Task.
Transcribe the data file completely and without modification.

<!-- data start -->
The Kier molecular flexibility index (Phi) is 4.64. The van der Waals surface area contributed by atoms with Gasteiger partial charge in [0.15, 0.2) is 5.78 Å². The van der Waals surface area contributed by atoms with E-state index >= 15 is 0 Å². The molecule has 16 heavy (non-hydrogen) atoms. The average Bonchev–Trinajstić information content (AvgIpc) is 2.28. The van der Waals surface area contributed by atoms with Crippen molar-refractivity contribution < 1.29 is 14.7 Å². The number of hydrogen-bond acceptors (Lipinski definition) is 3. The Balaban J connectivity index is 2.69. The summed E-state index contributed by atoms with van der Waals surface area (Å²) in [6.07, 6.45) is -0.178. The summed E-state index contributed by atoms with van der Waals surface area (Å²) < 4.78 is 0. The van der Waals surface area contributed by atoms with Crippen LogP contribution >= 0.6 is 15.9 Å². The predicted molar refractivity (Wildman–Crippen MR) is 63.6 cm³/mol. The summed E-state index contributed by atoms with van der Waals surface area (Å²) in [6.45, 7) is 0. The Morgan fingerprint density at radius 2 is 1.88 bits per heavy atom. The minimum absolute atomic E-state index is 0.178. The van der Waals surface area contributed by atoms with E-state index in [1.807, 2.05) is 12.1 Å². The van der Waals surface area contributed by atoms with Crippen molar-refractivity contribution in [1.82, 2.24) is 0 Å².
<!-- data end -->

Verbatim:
The Kier molecular flexibility index (Phi) is 4.64. The van der Waals surface area contributed by atoms with Gasteiger partial charge in [0.15, 0.2) is 5.78 Å². The van der Waals surface area contributed by atoms with E-state index >= 15 is 0 Å². The molecule has 16 heavy (non-hydrogen) atoms. The average Bonchev–Trinajstić information content (AvgIpc) is 2.28. The van der Waals surface area contributed by atoms with Crippen molar-refractivity contribution < 1.29 is 14.7 Å². The number of hydrogen-bond acceptors (Lipinski definition) is 3. The Balaban J connectivity index is 2.69. The summed E-state index contributed by atoms with van der Waals surface area (Å²) in [6.07, 6.45) is -0.178. The summed E-state index contributed by atoms with van der Waals surface area (Å²) < 4.78 is 0. The van der Waals surface area contributed by atoms with Crippen LogP contribution >= 0.6 is 15.9 Å². The predicted molar refractivity (Wildman–Crippen MR) is 63.6 cm³/mol. The summed E-state index contributed by atoms with van der Waals surface area (Å²) in [6.45, 7) is 0. The Morgan fingerprint density at radius 2 is 1.88 bits per heavy atom. The minimum absolute atomic E-state index is 0.178. The van der Waals surface area contributed by atoms with E-state index in [1.807, 2.05) is 12.1 Å². The van der Waals surface area contributed by atoms with Crippen molar-refractivity contribution in [1.82, 2.24) is 0 Å².